The general rule of thumb is that you need to have -100dbm of radio signal inside a building to have somewhat reliable radio coverage while moving around inside.  Buildings will attenuate radio signals by varying amounts, depending upon the type of construction.  The approximate values are:

Amount of Signal Loss Type of Construction
-15db Wood frame and stucco construction
-18db Light industrial
-19db Dense Commercial
-29db Dense Urban
-29db Underground parking structures
-30db Metal film “low E” emission windows
-40db Heavy concrete with “low E” windows


These values can vary considerably from one building to another depending upon the actual construction method used and the materials used in the construction.  These values must be subtracted from the signal levels represented by the colors on the map to get an estimate of the signal level inside the building.  This will significantly reduce the coverage inside the buildings and there are many areas inside the buildings that will significantly exceed these numbers due to specifics of the construction in a particular area of the building.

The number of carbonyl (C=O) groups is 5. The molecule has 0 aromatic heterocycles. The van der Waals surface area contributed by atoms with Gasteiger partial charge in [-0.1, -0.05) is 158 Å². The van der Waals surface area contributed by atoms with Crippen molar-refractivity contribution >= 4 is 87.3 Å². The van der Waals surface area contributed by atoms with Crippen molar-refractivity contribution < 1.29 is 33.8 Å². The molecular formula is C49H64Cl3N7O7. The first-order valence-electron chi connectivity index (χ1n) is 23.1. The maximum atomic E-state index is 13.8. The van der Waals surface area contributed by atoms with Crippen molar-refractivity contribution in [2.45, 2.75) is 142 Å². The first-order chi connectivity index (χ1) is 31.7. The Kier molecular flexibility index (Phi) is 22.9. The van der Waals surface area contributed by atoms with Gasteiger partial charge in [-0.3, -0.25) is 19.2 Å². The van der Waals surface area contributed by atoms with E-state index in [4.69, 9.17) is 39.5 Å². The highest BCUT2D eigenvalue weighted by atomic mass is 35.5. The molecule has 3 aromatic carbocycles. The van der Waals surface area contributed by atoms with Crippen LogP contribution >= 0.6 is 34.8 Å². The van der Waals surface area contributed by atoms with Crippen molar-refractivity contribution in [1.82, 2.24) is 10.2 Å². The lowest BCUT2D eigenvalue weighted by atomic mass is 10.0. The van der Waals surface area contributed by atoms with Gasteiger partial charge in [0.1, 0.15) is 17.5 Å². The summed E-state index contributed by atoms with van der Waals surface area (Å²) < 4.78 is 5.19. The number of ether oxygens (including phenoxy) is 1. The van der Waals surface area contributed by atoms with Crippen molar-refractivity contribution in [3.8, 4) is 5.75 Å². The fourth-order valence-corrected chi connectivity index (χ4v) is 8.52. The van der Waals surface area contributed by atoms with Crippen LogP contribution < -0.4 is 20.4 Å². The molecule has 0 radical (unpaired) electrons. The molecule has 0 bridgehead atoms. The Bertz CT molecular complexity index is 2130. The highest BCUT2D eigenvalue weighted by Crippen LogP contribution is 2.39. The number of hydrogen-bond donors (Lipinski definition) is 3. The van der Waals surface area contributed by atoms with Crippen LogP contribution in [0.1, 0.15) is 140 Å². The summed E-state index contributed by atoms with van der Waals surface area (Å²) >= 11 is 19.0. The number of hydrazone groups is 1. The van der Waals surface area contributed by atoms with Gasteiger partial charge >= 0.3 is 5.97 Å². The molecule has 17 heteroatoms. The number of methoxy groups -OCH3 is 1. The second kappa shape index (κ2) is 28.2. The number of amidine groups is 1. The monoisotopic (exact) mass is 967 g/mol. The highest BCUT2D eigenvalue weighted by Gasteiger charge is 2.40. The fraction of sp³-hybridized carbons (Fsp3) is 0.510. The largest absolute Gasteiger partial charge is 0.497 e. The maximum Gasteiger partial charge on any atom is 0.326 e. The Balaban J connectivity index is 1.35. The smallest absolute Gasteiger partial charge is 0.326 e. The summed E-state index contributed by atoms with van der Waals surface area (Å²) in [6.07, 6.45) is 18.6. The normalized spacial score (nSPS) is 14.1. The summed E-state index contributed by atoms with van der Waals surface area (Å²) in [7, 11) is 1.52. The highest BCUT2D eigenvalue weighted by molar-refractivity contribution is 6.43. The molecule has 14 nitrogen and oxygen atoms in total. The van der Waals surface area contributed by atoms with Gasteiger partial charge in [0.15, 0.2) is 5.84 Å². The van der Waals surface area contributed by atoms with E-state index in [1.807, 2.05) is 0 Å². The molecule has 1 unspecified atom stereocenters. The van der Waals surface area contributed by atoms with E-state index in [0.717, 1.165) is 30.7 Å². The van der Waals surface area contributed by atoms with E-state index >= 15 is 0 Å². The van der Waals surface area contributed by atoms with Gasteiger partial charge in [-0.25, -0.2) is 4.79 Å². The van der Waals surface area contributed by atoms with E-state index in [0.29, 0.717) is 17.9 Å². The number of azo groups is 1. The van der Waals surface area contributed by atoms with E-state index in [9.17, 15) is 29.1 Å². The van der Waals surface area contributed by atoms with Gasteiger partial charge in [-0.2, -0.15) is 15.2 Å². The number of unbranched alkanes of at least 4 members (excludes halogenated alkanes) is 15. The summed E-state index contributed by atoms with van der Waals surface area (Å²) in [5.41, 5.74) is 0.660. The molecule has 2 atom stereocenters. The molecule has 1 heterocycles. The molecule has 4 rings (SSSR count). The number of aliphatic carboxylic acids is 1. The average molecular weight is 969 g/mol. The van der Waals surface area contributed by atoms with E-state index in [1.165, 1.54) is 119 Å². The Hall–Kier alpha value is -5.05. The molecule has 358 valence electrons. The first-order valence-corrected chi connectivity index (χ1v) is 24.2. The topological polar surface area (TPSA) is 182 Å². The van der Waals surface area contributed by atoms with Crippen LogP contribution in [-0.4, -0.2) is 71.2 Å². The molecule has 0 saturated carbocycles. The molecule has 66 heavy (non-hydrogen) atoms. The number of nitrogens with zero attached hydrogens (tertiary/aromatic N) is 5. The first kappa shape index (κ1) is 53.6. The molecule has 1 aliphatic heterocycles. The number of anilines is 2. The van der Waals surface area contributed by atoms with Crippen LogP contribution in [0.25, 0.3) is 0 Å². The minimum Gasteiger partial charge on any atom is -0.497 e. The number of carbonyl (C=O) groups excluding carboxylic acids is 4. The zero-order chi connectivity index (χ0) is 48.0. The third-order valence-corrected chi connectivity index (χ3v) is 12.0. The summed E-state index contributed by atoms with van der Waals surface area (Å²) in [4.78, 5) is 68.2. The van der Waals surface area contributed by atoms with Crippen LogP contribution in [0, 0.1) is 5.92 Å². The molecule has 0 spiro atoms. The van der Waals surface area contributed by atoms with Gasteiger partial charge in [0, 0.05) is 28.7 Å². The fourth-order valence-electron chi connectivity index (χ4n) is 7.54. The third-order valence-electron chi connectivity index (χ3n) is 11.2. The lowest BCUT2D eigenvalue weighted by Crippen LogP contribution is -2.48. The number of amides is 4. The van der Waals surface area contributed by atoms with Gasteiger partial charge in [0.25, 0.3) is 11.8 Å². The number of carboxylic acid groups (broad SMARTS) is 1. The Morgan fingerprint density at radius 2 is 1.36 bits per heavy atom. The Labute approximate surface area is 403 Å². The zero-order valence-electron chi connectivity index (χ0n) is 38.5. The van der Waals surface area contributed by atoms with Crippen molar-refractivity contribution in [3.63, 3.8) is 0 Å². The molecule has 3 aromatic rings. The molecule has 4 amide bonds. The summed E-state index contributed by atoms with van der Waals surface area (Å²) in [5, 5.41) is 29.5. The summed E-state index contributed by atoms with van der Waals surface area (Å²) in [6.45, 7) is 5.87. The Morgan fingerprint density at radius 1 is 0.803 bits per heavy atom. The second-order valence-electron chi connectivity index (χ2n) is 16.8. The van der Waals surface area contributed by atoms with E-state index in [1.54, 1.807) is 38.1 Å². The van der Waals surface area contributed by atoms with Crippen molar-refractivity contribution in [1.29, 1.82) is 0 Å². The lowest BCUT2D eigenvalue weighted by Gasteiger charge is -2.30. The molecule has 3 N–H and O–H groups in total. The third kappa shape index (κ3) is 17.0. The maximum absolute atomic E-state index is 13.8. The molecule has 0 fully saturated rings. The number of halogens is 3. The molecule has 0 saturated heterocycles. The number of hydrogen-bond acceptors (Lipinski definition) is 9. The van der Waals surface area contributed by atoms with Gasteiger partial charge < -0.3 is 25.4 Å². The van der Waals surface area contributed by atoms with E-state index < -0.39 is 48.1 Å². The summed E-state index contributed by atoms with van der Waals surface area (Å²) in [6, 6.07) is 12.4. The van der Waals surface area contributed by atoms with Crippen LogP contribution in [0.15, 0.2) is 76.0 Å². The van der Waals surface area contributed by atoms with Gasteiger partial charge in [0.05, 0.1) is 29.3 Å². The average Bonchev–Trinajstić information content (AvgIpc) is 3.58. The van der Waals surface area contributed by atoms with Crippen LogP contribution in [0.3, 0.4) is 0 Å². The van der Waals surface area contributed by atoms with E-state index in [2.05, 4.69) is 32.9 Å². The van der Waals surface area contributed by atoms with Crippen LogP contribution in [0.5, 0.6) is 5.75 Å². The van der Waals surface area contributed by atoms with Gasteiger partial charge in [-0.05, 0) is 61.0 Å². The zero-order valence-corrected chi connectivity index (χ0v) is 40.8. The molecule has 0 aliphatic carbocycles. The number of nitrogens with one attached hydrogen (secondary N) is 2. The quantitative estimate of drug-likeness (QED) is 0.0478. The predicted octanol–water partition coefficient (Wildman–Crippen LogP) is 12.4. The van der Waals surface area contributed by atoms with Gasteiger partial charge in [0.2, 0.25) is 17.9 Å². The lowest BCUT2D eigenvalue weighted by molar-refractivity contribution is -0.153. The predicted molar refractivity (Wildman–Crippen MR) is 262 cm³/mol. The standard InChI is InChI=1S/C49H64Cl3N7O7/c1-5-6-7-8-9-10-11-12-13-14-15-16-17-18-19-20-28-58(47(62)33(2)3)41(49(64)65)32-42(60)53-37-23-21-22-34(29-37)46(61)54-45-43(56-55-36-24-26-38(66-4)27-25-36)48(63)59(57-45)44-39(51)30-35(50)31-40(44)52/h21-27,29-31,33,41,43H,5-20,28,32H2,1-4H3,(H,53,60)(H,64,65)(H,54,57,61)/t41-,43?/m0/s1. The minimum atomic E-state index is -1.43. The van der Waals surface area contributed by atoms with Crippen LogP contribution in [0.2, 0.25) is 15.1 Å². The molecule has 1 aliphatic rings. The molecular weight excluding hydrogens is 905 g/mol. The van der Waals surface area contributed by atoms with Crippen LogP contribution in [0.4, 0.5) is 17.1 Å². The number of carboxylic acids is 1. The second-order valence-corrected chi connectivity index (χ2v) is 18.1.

I want all the coverage I can get!

In summary, the range of a radio system is not a simple answer.  There are a complex set of variables that affect the range of the radio system under different circumstances.  Anyone who reduces the answer to the question of “how far will my radio talk” by telling you that your radio will talk for a specific distance (such as 2-mile range, 5-mile range or 10-mile range) is lying to you, making a gross over simplification of the subject or they do not understand the issue of radio propagation.  Radio is a complex energy wave that usually follows predictable patterns, but sometimes does things that are totally unexpected.  Therefore, you can have radio signal when it is totally unexpected and you can have no radio signal when you are certain that it should work.  However, this explanation of radio will give you good guidelines as to what happens with the radio signal you are attempting to hear.